Volkswagen favors using its factory in Puebla, Mexico, as another production site for the new Golf, CEO Martin Winterkorn said.
The company will deal with the question of additional Golf production "in a matter of just a few weeks," Winterkorn told Automobilwoche, a sister publication of Automotive News.
The seventh-generation Golf is expected to go on sale in the United States in 2014.
"The decision will be made this year," he said.
VW has so far built the Golf at German factories in Wolfsburg and Zwickau.
There has been speculation in the auto industry for some time about a possible location for Golf production in the dollar zone. Some observers had given VW's factory in Chattanooga, Tennessee, the edge. The mid-size Passat sedan, specially designed for the U.S. market, is built there.
"Chattanooga has exhausted its capacity," Winterkorn said. "If we expand there, an SUV that ends up roomier than the Tiguan would have a good shot."
The seventh-generation Golf's production in Puebla will reportedly begin at the end of 2014 or in early 2015 at the latest, according to Automobilwoche's online edition. There is a high probability that the five-seat compact will be marketed overseas under the Golf name -- and not as the Rabbit, as was once the case in the United States.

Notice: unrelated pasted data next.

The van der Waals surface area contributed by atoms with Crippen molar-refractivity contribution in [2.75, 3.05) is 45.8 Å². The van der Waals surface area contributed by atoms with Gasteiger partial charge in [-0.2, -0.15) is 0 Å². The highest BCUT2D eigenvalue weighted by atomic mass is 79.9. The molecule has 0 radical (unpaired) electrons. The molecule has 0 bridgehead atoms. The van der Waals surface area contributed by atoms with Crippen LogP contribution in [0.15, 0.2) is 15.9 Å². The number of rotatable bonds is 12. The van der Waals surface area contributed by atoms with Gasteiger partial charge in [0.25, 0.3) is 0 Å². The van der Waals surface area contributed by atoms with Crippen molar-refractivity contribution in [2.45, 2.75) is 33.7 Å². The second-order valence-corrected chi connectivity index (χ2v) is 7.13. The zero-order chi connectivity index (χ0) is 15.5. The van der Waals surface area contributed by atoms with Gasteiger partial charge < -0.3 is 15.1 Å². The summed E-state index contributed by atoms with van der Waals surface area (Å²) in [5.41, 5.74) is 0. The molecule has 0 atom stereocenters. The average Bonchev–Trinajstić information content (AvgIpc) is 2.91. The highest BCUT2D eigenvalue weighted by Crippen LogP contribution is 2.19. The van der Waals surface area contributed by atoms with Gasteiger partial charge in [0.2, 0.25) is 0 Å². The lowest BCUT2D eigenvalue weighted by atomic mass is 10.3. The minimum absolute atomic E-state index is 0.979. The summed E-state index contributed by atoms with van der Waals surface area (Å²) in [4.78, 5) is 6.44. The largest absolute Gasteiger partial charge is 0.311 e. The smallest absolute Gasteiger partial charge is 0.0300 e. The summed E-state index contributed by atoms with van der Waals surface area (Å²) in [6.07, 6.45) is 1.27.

Along with the Chattanooga-built Passat and the Puebla-built Jetta, the new Golf is to be one of the pillars of Winterkorn's strategy for growth in the United States. He has characterized VW as "significantly underrepresented" in the market.
In September, the automaker said U.S. sales of the VW brand rose 37 percent to 323,089 in the first nine months from a year earlier.
VW is also due to build the new Golf in China. That country is VW's single most important market globally. The company plans to launch volume production at its Foshan plant in late 2013.